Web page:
The lack of legislative action to change Boutin and its progeny is extremely significant, as our Supreme Court has stated: “we presume that the legislature is aware of our interpretation of a statute, and that its subsequent nonaction may be understood as a validation of that interpretation.” McDonough v. Connecticut Bank & Trust Co., 204 Conn. 104, 119 (1987) (citations omitted).
In addition, the purpose of the Workers’ Compensation Act:
is to be liberally construed to provide coverage for employees who are injured on the job. Ash v. New Milford, 207 Conn. 665, 672, 541 A.2d 1233 (1988) (act is remedial and should be construed liberally to achieve its humanitarian purpose). As this court has stated on numerous occasions: “The [act] is to be construed with sufficient liberality to carry into effect the beneficent purpose contemplated in that legislation, and not to defeat that purpose by narrow and technical definition.”
Muldoon v. Homestead Insulation Co., 231 Conn. 469, 483 (1994)(citing Massolini v. Driscoll, 114 Conn. 546, 553, 159 A. 480 (1932)).
In addition, the Workers’ Compensation Act is the exclusive remedy for injuries sustained by an employee arising out of and in the course of his employment, and it has replaced rights of action which had been available under common law. Wesson v. Milford, 5 Conn. App. 369, 372 (1985). Thus, the claimant in the instant case may very well be left without a remedy under the majority’s narrow interpretation of § 31-294c by which the majority has barred his claim.
Furthermore, this Board may not disturb the conclusions of the commissioner “from the facts found ... unless they result from an incorrect application of the law to the subordinate facts or from an inference illegally or unreasonably drawn from them.” Fair v. People’s Savings Bank, 207 Conn. 535, 539 (1988). In the instant case, the record supports the trial commissioner’s determination that the first time that the claimant was aware that he was suffering from a hearing loss and that it could have been caused by his work was on or about January 5, 1993. In addition, as the respondents did not file a motion to correct the findings, the findings as found by the trial commissioner must stand. Colucci v. Mattatuck Manufacturing Co., 9 Conn. Workers’ Comp. Rev. Op. 234, 1000 CRD-5-90-4 (Oct. 30, 1991).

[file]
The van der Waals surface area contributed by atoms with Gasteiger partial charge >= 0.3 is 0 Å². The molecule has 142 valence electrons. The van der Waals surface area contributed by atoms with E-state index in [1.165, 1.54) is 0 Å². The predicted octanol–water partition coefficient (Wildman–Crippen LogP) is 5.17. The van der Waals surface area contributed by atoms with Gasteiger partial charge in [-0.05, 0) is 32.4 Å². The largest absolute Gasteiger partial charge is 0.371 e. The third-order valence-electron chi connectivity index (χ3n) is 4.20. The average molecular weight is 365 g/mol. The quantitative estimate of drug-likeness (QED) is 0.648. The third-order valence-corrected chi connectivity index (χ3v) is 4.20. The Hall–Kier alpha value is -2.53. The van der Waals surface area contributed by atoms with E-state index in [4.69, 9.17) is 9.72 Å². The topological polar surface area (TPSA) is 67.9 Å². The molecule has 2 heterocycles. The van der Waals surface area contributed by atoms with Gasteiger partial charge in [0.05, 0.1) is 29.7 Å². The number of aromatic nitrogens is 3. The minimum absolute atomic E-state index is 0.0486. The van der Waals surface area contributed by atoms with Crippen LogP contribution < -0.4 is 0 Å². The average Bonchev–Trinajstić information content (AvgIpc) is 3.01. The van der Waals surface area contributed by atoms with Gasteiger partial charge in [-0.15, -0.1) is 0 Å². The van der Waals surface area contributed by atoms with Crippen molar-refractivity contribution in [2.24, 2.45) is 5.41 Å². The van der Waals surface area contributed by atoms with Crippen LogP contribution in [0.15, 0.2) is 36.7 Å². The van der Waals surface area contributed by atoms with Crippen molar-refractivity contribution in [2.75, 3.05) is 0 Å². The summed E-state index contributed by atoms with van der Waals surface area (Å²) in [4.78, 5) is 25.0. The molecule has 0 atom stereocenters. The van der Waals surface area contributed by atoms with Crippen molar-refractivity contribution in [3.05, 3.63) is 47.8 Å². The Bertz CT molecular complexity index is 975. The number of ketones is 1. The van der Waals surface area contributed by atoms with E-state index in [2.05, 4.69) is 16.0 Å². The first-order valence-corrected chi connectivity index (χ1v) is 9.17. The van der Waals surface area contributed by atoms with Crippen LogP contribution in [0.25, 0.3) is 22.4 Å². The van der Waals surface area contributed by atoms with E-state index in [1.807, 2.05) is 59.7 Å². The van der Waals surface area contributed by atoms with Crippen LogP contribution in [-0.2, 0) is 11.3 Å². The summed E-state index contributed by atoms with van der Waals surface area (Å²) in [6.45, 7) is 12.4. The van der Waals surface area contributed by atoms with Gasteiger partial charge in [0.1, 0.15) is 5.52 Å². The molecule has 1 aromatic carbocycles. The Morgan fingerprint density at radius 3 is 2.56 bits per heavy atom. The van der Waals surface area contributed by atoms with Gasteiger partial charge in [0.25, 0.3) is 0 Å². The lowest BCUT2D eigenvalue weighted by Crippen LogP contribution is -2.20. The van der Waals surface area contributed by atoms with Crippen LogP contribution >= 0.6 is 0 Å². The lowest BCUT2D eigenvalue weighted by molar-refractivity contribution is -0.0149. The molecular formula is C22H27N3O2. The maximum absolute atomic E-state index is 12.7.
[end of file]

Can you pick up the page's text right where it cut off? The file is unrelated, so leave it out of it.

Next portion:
Accordingly, I would affirm the trial commissioner’s decision for all of the above reasons.
1 The issue on appeal is only whether lack of knowledge extends the statute of limitations period. It is settled that a claimant’s knowledge of a repetitive trauma injury does not serve to shorten the one-year period commencing from the date of last exposure because the injury process is not completed until the last day of exposure. See Seymour v. Bleich, 12 Conn. Workers’ Comp. Rev. Op. 312, 314, 1484 CRB-6-92-8 (June 24, 1994); Dorsett v. General Dynamics Corp., 8 Conn. Workers’ Comp. Rev. Op. 77, 79, 805 CRD-2-88-12 (May 8, 1990), aff’d, 23 Conn. App. 827 (1990), cert. denied, 218 Conn. 901 (1991); Campbell v. Manchester Memorial Hospital, 13 Conn. Workers’ Comp. Rev. Op. 157, 1754 CRB-1-93-6 (March 8, 1995). BACK TO TEXT
2 “The claimant’s last date of employment is not necessarily the last date of exposure to repetitive trauma. Knapp v. New London, 14 Conn. Workers’ Comp. Rev. Op. 325, 2002 CRB-2-94-3 (Sept. 15, 1995). The determination of whether a claimant is exposed to repetitive trauma up until his last date of employment is a question of fact to be made by the trial commissioner. Campbell v. Manchester Memorial Hospital, 13 Conn. Workers’ Comp. Rev. Op. 157, 1754 CRB-1-93-6 (March 8, 1995).” Denicola v. State of Connecticut, 14 Conn. Workers’ Comp. Rev. Op. 356, 1983 CRB-3-94-2 (Sept. 22, 1995). BACK TO TEXT
3 “In Connecticut, a cause of action accrues when the plaintiff suffers actionable harm. Actionable harm occurs when the plaintiff discovers or should discover, through the exercise of reasonable care, that he or she has been injured and that the defendant’s conduct caused such injury.” Champagne at 521 (citations omitted). BACK TO TEXT
4 When the legislature expanded the definition of injury in 1947 to include repetitive trauma, there was no discussion regarding the statute of limitations which would be applied to this newly added injury of repetitive trauma. BACK TO TEXT
5 At that time, the statute of limitations was codified in § 1330e C.G.S. BACK TO TEXT